Many screening assays utilize probes such as antibodies or oligonucleotides supported or immobilized on a solid membrane. Membranes for these applications include nitrocellulose, nylon, PVDF and a range of other materials capable of binding probes. Common membrane assay formats include Western Blot, Northern and Southern Blot, Reverse Line Blot and others. Western blotting, first described in 1979, was the first method by which proteins separated by gel electrophoresis were transferred to a nitrocellulose membrane, which could then be probed with antibodies. With this procedure, the binding of antibodies to individual antigens in a complex mixture can be visualized. Western Blotting remains the standard confirmatory assay for HIV infection, and is used in testing many other disease conditions. Reverse line blot hybridizations, in which DNA probes are immobilized on a membrane in order to detect complementary targets in solution, were first described in the 1980’s. The wide range of applications include microbial identification assays, genetic tests and spoligotyping for TB strain identification.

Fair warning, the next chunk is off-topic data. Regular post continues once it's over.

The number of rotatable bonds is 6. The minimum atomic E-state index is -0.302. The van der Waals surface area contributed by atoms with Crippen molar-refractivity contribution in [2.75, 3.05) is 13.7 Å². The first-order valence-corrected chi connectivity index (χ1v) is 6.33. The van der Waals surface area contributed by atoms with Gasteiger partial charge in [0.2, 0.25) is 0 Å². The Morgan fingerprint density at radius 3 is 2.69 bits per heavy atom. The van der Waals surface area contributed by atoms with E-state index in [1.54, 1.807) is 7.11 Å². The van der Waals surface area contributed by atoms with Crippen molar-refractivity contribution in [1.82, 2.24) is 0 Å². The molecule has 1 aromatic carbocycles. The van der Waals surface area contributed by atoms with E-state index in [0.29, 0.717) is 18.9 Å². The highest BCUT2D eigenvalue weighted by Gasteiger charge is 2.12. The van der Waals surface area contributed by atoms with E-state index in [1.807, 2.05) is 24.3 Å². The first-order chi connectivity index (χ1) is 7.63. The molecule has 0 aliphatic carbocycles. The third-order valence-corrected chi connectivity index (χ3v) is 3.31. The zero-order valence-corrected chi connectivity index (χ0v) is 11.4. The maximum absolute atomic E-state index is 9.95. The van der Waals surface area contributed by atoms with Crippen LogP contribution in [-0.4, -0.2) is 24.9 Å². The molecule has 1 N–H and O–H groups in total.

Membrane assay procedures generally require multiple steps including incubations and washes, and a final substrate reaction to identify the binding of soluble targets in the sample to membrane-bound probes. Frequently, probes and test samples are in limited supply or very valuable. A means to reduce the volume of probe or sample used in the assay, while also enabling fast and efficient processing of multiple samples, is desirable. We have addressed this problem through development of a series of unique instruments for processing membrane assays, the Miniblotter® and MiniSlot™ systems.